The shocking incident allegedly took place at village Mudwara under Nowgong police station of Chattarpur district on 24th August. A 45-year old Dalit woman had been granted a “patta”of a piece of government land a few months ago. The piece earlier belonged to Vijay Yadav. He was angered and started harassing her.
The victim alleged that on 24th August, Yadav had let his cattle in her field to damage the crops. When she went to his home to complain, Yadav’s wife Vimla beat her with lathis. After some time, Yadav joined them, stripped the victim and also forced her to drink his urine. Moreover, she was threatened that worse treatment would be meted out to her if she dared to register a complaint with the police.
Read more » The Logical Indian
See more » http://thelogicalindian.com/news/dalit-woman-stripped-naked-and-force-fed-with-urine-in-madhya-pradesh/
By JAMES BRADSHAW – MEDIA REPORTER, The Globe and Mail
Yellow Pages Ltd. is cutting 300 jobs by November in a corporate “realignment” designed to make the company leaner and free up dollars to invest in its digital ventures as it continues to move away from print directories.
The company announced the layoffs, which represent about 10 per cent of its work force, on Thursday, and said they will “principally affect management positions that have been integrated within other functions or that are no longer aligned with the company’s digital operations.”
Read more » The Globe and Mail
See more » http://www.theglobeandmail.com/report-on-business/yellow-pages-to-cut-300-jobs-in-corporate-realignment/article26714341/
“The real issue is whether capitalism is organized for the benefit of the society as a whole or for the benefit of a small group,” says Reich
BY MIKE KONCZAL
Economic inequality is shaping up to be one of the central debates of the 2016 election: Those on the left – most notably Bernie Sanders – decry the increasing wealth and power of those at the very top of the economy, while others are left behind. Those on the right respond that this upswing in inequality, however regrettable it might be, is the natural result of free markets.
Few have looked at this issue as closely as political economist and former Labor Secretary Robert Reich. In his new book, Saving Capitalism: For the Many, Not the Few, he tackles this obsession with free markets. He argues that there is no such thing as a free market, and that the basic rules of capitalism – laws surrounding property, monopoly, contract, bankruptcy and enforcement – are really driving inequality.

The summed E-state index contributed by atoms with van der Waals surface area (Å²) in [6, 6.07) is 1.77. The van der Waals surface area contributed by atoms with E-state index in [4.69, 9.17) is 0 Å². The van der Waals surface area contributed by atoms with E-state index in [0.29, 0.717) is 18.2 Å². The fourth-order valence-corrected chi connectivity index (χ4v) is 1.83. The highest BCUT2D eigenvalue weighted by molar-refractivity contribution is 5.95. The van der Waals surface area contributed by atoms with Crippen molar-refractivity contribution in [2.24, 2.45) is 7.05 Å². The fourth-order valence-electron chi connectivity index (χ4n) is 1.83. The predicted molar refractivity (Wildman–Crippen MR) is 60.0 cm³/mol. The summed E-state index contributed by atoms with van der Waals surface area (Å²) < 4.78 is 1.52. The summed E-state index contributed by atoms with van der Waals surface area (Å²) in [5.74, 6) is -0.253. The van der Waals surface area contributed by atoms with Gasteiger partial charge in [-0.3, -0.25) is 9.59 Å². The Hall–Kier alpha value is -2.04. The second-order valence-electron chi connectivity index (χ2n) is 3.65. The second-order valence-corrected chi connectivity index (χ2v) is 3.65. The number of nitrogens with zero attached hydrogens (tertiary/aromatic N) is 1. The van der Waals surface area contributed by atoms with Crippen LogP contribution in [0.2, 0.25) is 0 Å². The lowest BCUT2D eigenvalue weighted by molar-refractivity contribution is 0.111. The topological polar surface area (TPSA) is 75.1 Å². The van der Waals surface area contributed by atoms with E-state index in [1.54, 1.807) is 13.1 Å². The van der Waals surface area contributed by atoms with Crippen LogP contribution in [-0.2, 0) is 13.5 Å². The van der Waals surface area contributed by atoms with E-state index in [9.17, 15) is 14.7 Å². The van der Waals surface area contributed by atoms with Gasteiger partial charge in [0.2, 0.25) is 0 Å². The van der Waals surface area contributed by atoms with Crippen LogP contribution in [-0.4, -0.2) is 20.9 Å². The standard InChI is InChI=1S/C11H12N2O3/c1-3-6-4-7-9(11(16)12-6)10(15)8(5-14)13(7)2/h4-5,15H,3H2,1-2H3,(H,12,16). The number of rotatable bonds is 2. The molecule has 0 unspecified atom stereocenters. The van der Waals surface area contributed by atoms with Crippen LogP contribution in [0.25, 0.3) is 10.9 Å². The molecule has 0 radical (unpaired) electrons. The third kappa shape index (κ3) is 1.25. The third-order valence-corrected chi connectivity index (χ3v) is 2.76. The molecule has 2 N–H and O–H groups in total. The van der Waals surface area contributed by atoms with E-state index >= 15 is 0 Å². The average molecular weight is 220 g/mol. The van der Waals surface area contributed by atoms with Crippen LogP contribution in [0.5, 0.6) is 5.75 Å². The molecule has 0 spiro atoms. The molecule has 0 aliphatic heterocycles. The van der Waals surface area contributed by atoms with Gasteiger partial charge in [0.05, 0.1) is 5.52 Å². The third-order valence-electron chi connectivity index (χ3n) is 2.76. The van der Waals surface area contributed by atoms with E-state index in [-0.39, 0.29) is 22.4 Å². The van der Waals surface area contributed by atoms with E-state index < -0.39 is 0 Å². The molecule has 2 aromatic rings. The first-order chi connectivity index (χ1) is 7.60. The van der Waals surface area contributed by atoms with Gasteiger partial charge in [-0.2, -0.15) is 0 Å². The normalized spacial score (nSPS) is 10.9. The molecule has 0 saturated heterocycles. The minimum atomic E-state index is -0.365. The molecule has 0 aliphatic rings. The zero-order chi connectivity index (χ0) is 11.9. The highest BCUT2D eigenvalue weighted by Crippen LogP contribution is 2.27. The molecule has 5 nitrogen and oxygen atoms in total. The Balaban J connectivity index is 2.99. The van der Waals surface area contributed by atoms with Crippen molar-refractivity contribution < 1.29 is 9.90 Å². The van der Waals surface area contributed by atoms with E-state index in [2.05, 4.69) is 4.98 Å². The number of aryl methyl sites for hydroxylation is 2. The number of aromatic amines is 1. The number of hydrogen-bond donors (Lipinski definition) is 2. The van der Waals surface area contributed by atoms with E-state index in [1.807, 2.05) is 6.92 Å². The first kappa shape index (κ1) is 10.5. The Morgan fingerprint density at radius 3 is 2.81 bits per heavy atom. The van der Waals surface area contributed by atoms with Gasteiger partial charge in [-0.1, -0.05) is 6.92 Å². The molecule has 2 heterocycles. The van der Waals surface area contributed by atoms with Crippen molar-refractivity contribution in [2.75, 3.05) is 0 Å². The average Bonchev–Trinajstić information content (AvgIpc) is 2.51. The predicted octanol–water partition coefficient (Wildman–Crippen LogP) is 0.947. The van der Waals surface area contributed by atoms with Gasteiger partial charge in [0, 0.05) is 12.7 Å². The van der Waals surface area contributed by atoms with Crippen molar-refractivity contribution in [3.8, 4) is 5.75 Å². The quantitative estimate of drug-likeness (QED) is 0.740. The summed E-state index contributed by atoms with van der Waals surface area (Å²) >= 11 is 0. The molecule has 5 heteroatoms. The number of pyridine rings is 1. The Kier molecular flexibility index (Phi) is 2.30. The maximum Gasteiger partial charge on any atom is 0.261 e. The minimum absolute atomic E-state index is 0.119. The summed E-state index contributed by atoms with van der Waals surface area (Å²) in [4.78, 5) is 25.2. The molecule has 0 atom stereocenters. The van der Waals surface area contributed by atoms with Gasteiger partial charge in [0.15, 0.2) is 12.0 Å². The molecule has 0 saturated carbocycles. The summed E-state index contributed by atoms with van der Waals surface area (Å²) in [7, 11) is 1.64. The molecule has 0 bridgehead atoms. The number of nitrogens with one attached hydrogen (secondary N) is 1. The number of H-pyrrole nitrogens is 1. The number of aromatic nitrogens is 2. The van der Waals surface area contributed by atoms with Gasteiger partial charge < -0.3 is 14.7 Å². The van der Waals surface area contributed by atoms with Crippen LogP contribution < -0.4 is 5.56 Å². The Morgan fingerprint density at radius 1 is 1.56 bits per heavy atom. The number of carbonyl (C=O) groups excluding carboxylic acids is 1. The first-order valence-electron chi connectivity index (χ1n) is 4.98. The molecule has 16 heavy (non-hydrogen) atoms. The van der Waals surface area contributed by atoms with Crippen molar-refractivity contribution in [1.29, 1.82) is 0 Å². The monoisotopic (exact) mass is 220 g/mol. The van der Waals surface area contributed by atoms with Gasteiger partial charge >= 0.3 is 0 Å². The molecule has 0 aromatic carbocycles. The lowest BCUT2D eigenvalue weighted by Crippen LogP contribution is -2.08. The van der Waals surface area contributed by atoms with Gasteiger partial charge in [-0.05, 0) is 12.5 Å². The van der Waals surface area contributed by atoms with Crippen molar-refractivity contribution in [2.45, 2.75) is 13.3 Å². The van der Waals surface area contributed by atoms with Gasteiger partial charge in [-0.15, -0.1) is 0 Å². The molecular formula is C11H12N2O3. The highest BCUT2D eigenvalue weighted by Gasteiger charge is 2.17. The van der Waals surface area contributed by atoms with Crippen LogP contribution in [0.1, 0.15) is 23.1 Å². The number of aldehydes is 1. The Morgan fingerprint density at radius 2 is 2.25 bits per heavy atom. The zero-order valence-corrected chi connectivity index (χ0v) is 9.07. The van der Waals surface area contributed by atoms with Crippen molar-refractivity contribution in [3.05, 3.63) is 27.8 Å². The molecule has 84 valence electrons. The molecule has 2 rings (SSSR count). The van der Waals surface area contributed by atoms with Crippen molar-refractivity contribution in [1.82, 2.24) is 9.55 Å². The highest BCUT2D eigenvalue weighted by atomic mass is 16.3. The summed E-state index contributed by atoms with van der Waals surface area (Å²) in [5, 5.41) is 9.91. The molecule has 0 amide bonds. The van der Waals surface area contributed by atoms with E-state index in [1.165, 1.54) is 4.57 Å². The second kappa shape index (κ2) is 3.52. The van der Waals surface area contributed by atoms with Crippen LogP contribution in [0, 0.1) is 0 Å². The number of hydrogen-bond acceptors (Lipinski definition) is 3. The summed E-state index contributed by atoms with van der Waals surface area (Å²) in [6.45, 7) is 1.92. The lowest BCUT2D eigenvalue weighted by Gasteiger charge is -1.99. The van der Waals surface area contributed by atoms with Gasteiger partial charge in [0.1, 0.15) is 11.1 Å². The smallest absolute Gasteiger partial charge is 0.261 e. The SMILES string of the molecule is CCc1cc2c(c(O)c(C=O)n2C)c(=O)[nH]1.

See more » Rolling Stone
Read more: http://www.rollingstone.com/politics/news/robert-reich-on-why-capitalism-needs-saving-20151007#ixzz3o1e5X5Xn
Last weekend’s deadly attack on an international hospital in Afghanistan was a reminder of the terrible war that grinds on there, with Afghan civilians caught in the crossfire.
Doctors Without Borders, a globally respected group, has charged that the deaths of 22 patients and staff members at its hospital in Kunduz was a “war crime.” The United States has promised to investigate what Gen. John Campbell, the NATO commander in Kabul, says was a mistake.
The hospital bombing comes as the United States is quietly exploring some diplomatic options that could reduce the violence in Afghanistan — and perhaps even curb the danger of a nuclear Pakistan next door. As with most diplomacy in South Asia, these prospects are “iffy,” at best. But they open a window on what’s happening in a part of the world that, except for disasters such as the Kunduz incident, gets little attention these days.
The United States recognized more than four years ago that the best way out of the Afghanistan conflict would be a diplomatic settlement that involved the Taliban and its sometime sponsors in Pakistan. State Department officials have been conducting secret peace talks, on and off, since 2011. That effort hasn’t borne fruit yet, as the Taliban’s recent offensive in Kunduz shows.
Read more » THE WASHINGTON POST
See more » https://www.washingtonpost.com/opinions/the-dangers-that-still-lurk-in-south-asia/2015/10/06/e3adf016-6c73-11e5-b31c-d80d62b53e28_story.html